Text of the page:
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Old Feb 17, 2013, 7:46 AM   #1
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Default What lens for D90

Hi,

just upgraded from my D40 with a second-hand D90 and have these lenses :

Tokina 11-16
Nikon 55-200 VR
Nikkor 35-80mm f/4.0~5.6D ( was part of my old SLR, the F601)

What lens would you recommend to complete the set ?
I was thinking to get a 35mm f/1.8 , as the fastest lens I have is the Tokina...

I shoot landscapes, family events, my wife ( doesn't like to pose at all ), my two years old daughter, and I am try to be a bit artistic, with not a great deal of success.

Maybe I should go to photography classes instead of spending money on more lenses...

Any honest advice appreciated

Thanks
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Old Feb 17, 2013, 8:05 AM   #2
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Hi,

My suggestion is before you buy anything else, just try using the camera with the lenses you have. The D90 is a great camera. But, to get the most out of it,
my recommendation is to download the reference manual and read it.

The Tokina 11-16mm is a good wide angle lens suited well for landscape photography. And, the 55-200 VR lens has a decent medium long focal range.

The one weak spot is your 35-80mm lens. I would prefer a lens such as the Tamron 17-50mm F2.8 or the Nikon 18-105mm VR.

But, rather than concentrate on a new lens, concentrate on getting to know the camera and what it can do with the lenses you have. In no time at all, you'll know what you can and cannot do with the current lenses.

You'll then be in a much better position to decide the next lens you need.

Zig
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Old Feb 17, 2013, 4:08 PM   #3
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Just to add to what Zig has said, the thing you need to do right now besides learning (I mean really learning) your D90 is to decide what you like to photograph that you cannot do with the lenses you already have. Speaking from experience, it's foolish to just go buy lenses to complete our arsenal. I did that, and I now have a couple of lenses that I seldom/never use. So just take a little time to evaluate what you want to do that you can't, and then decide what you need to fill that gap.
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Old Feb 17, 2013, 8:43 PM   #4
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Thanks guys,

I'll do that in the right order:
-learn
-try
-assess
-decide

Cheers

P
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Old Feb 18, 2013, 8:00 AM   #5
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Hi Zig-123

just checking your website : great photos !
Bright, crisp colors, excellent subjects...I don't know how to say it right, but the photos contain just what they need to contain, I hope I can take at least one photo as good as any of yours.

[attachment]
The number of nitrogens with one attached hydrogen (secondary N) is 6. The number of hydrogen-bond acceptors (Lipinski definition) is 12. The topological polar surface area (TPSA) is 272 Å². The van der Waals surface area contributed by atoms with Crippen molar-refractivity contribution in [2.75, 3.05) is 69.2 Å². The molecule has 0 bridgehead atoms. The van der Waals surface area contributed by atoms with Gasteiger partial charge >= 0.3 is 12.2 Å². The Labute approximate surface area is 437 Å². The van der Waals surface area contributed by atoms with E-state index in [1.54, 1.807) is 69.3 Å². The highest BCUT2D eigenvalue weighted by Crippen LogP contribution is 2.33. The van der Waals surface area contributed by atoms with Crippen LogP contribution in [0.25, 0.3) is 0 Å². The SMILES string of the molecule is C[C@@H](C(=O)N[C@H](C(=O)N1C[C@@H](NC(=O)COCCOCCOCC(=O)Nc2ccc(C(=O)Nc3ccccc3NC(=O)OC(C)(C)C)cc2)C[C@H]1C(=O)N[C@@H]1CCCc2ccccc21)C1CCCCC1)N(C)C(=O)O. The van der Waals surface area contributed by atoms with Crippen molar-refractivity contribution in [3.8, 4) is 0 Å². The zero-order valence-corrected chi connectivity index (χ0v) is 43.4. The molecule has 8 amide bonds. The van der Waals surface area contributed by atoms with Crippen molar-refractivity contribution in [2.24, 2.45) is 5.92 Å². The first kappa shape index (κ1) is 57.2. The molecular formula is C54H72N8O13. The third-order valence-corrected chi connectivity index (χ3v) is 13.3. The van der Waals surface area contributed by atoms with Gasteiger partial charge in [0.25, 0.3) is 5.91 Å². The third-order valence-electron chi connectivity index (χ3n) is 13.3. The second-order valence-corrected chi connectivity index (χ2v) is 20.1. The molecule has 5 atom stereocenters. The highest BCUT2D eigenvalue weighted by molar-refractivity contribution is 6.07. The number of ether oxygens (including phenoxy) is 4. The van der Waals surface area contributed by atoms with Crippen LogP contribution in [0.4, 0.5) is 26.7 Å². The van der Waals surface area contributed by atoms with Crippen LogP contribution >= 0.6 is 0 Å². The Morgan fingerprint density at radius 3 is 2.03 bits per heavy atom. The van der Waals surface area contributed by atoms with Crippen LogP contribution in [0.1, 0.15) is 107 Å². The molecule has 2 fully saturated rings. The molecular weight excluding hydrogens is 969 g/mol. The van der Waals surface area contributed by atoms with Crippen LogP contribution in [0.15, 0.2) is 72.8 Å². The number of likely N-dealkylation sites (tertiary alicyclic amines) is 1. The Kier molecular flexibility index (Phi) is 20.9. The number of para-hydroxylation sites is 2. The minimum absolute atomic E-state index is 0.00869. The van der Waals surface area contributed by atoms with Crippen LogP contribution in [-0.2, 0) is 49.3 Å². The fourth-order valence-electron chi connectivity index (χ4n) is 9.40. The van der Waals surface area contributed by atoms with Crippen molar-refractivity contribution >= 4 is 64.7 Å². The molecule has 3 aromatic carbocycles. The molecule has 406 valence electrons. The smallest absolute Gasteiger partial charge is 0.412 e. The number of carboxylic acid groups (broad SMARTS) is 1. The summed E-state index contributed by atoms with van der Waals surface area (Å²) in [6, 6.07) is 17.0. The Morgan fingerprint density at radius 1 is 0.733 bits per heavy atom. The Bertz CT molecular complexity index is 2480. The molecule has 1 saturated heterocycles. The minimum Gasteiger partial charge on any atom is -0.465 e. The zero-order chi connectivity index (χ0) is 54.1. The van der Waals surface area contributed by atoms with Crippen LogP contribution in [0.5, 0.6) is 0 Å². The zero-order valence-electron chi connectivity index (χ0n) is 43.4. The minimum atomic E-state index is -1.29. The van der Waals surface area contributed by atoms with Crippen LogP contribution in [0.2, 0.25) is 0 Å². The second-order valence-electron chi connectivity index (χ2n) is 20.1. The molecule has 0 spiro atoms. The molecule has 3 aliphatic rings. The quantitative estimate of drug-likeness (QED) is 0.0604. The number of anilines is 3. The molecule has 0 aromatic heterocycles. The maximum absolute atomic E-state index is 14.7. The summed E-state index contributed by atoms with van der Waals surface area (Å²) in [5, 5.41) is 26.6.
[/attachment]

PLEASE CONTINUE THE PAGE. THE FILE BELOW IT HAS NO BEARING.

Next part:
Here is one I took in Perth with my D40....did a bit of retouching but not much, I like to keep the photo as it is as much as possible :-)


P
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Old Feb 18, 2013, 9:41 AM   #6
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Thank you very much for taking the time to look at then to comment.

There are indeed a lot of very accomplished photographers, here at Steve's, who are willing to give good advice freely and are ready to step in and help.

Congrats on getting a fine camera as it will hold you in good stead for sometime to come.

Now, all you have to do is make the effort to read the manual and understands it capabilities and limitations.

You mentioned in your opening post something about possibly joining a camera club. If you can, that would really help to shorten the learning curve. Many clubs offer workshops, and seminars all designed to improve everyones skill set. You'll also most likely meet someone with a D90 there and can pick their brain as to what lenses they uses and how.


Good luck.
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Old Feb 18, 2013, 3:11 PM   #7
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you already a great lens with the tokina, and for what they cost i dont think you can go wrong with the 35 1.8 or the 50 1.8
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Old Feb 19, 2013, 12:42 AM   #8
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Old Feb 23, 2013, 4:25 PM   #9
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How is the D90 focusing for sports, birds in flight? There are an awful lot of good deals right now on the D90.
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Old Feb 23, 2013, 8:46 PM   #10
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Quote:
Originally Posted by James Emory View Post
How is the D90 focusing for sports, birds in flight? There are an awful lot of good deals right now on the D90.
Hi James,

The D90 was the first Nikon dslr that I bought when I switched from Olympus to Nikon. It was and still is a good camera. But, having been first released in 2008 it is long in the tooth.

I found the AF system good, the image quality excellent, the dynamic range far superior to the Olympus E-30 that I was using.

That being said, the D7000 is just a much better camera. And, it should be since it's feature set is significantly better.

If you're planning on buying a used D-90 than I can understand why you'd be looking at it. If you're looking at a new D90, then the pricing differences I've seen between a new D90 and a new D7000 are about a $100. From a price vs performance perspective the D7000 is a much better buy.
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